Writer + Photographer

Overcoming Impostor Syndrome in Writing

After I began querying with my updated letter a couple months ago, I was so excited. I felt like I had a new lease on this journey.

…which makes the rejections I’ve been getting recently all the tougher.

Not only have I gotten a handful of rejections back from those agents, I also just did my first Twitter pitching event and ended up with no takers—another kick to the gut.

(Ps. The writing community truly boosted me during the entire pitch day though, so I was—and am always—extremely grateful to be a part of it.) ❤

All that said, for today’s post, I wanted to chat about impostor syndrome. Fitting, right? I’ve had this particular topic on my list of potential posts for a while now, and I thought it would go well with my current state of discouragement.

Alright, done pitying myself.

From Wikipedia, “Impostor syndrome is a psychological pattern in which one doubts one’s accomplishments and has a persistent internalized fear of being exposed as a ‘fraud.’ Despite external evidence of their competence, those experiencing this phenomenon remain convinced that they are frauds, and do not deserve all they have achieved.”

I spent so long writing stories that were just for me. The main character? Me. The supporting cast? My best friends. The love interest? My crush at the time. Even when the stories turned into less of my actual life, I still wrote them for me.

I spent nights upon nights putting pen to paper (literally) simply because I loved it. I loved escaping into worlds I made but was far too scared to let others come with me. I’ve explained it before, but when I first showed my manuscript to my friend in high school, I was frantically looking around to make sure no one saw. I was panicking on the inside, worried that he was talking too loud, worried that someone would find out (god forbid) that I wrote for fun.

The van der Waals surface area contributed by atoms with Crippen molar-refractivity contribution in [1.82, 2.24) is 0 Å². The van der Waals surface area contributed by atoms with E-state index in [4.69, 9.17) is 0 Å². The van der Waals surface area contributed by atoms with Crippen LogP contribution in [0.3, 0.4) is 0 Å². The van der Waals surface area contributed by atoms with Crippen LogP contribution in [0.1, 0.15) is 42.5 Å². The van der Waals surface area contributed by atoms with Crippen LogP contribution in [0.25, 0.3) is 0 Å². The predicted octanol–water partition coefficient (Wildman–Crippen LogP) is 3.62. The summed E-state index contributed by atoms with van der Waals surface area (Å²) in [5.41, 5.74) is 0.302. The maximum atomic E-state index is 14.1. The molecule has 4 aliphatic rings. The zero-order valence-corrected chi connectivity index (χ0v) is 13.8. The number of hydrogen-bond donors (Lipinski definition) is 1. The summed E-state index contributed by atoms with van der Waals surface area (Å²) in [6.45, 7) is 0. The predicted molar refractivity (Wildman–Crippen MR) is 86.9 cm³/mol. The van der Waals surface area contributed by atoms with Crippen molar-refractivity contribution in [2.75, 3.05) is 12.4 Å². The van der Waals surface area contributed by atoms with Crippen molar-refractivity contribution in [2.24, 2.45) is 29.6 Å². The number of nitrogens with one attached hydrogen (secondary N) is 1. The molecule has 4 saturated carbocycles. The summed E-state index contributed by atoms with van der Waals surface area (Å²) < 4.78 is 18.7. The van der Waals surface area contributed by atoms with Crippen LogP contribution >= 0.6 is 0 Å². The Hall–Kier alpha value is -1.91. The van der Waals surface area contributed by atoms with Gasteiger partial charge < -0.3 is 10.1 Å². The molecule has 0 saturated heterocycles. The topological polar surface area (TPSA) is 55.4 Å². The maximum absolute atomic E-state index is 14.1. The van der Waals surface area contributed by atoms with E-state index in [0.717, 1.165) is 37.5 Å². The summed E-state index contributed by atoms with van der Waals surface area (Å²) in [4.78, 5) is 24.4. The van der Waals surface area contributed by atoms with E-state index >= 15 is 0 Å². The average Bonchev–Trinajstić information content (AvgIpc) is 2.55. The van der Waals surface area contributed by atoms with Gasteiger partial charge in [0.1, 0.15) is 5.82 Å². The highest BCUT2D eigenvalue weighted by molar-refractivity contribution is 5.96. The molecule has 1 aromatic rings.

That fear was ingrained in me. Probably because everything you do in high school is embarrassing. But also probably because up until that point, all my writing had been so tied to my real life.

Even in college, I was embarrassed that I wrote YA. In creative writing programs, they instill in you (whether on purpose or not) that literary fiction is the end-all be-all.

But here’s the thing: no one ever specifically told me that. No one ever said, “YA is stupid. Why do you write that?” I just assumed I had to be embarrassed because my story was about love and aliens (in that order).

I didn’t think I fit into the category that my peers did simply because I wanted to pursue genre YA.

Once I graduated, that all changed.

Maybe it was the few agents who did express interest in my story. Maybe it was the community I gained here. Maybe it was me finally growing up and realizing it was okay (and a great feeling) to share my passion with the world.

Everyone gets imposter syndrome. Writers probably more than others. But at some point, you just have to take the leap.

When I explain my book to people in real life, I still get embarrassed sometimes. But most of the time, I freaking own it. I believe in my story. Someday, a publisher will too.

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